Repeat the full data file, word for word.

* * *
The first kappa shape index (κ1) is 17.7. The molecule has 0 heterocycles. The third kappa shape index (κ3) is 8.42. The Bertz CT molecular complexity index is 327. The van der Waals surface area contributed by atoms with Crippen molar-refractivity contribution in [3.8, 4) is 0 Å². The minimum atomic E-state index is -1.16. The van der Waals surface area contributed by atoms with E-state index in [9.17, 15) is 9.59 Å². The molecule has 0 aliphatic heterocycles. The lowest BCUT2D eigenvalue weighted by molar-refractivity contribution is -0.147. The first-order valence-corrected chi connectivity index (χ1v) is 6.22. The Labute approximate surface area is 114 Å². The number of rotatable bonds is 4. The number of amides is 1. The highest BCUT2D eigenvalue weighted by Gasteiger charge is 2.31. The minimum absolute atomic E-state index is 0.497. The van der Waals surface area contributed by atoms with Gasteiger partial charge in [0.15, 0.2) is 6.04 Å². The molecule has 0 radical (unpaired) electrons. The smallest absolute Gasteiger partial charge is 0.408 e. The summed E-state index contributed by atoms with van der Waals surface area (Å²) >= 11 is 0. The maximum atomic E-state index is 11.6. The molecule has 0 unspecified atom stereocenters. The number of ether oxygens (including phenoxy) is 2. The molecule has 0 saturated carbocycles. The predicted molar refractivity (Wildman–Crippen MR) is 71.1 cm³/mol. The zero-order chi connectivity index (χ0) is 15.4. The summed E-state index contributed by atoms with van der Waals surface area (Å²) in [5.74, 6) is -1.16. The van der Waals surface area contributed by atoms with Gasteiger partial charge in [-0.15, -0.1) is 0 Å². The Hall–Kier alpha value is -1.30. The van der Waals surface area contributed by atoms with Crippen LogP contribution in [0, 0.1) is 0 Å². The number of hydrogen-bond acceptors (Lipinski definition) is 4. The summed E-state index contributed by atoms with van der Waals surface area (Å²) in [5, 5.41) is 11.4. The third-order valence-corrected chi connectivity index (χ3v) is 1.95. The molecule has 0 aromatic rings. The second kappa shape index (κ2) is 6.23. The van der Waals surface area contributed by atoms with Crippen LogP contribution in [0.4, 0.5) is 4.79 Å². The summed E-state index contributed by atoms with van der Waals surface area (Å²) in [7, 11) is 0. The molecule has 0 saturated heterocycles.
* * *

The first kappa shape index (κ1) is 17.7. The molecule has 0 heterocycles. The third kappa shape index (κ3) is 8.42. The Bertz CT molecular complexity index is 327. The van der Waals surface area contributed by atoms with Crippen molar-refractivity contribution in [3.8, 4) is 0 Å². The minimum atomic E-state index is -1.16. The van der Waals surface area contributed by atoms with E-state index in [9.17, 15) is 9.59 Å². The molecule has 0 aliphatic heterocycles. The lowest BCUT2D eigenvalue weighted by molar-refractivity contribution is -0.147. The first-order valence-corrected chi connectivity index (χ1v) is 6.22. The Labute approximate surface area is 114 Å². The number of rotatable bonds is 4. The number of amides is 1. The highest BCUT2D eigenvalue weighted by Gasteiger charge is 2.31. The minimum absolute atomic E-state index is 0.497. The van der Waals surface area contributed by atoms with Gasteiger partial charge in [0.15, 0.2) is 6.04 Å². The molecule has 0 radical (unpaired) electrons. The smallest absolute Gasteiger partial charge is 0.408 e. The summed E-state index contributed by atoms with van der Waals surface area (Å²) >= 11 is 0. The maximum atomic E-state index is 11.6. The molecule has 0 unspecified atom stereocenters. The number of ether oxygens (including phenoxy) is 2. The molecule has 0 saturated carbocycles. The predicted molar refractivity (Wildman–Crippen MR) is 71.1 cm³/mol. The zero-order chi connectivity index (χ0) is 15.4. The summed E-state index contributed by atoms with van der Waals surface area (Å²) in [5.74, 6) is -1.16. The van der Waals surface area contributed by atoms with Gasteiger partial charge in [-0.15, -0.1) is 0 Å². The Hall–Kier alpha value is -1.30. The van der Waals surface area contributed by atoms with Crippen LogP contribution in [0, 0.1) is 0 Å². The number of hydrogen-bond acceptors (Lipinski definition) is 4. The summed E-state index contributed by atoms with van der Waals surface area (Å²) in [5, 5.41) is 11.4. The third-order valence-corrected chi connectivity index (χ3v) is 1.95. The molecule has 0 aromatic rings. The second kappa shape index (κ2) is 6.23. The van der Waals surface area contributed by atoms with Crippen LogP contribution in [0.4, 0.5) is 4.79 Å². The summed E-state index contributed by atoms with van der Waals surface area (Å²) in [7, 11) is 0. The molecule has 0 saturated heterocycles.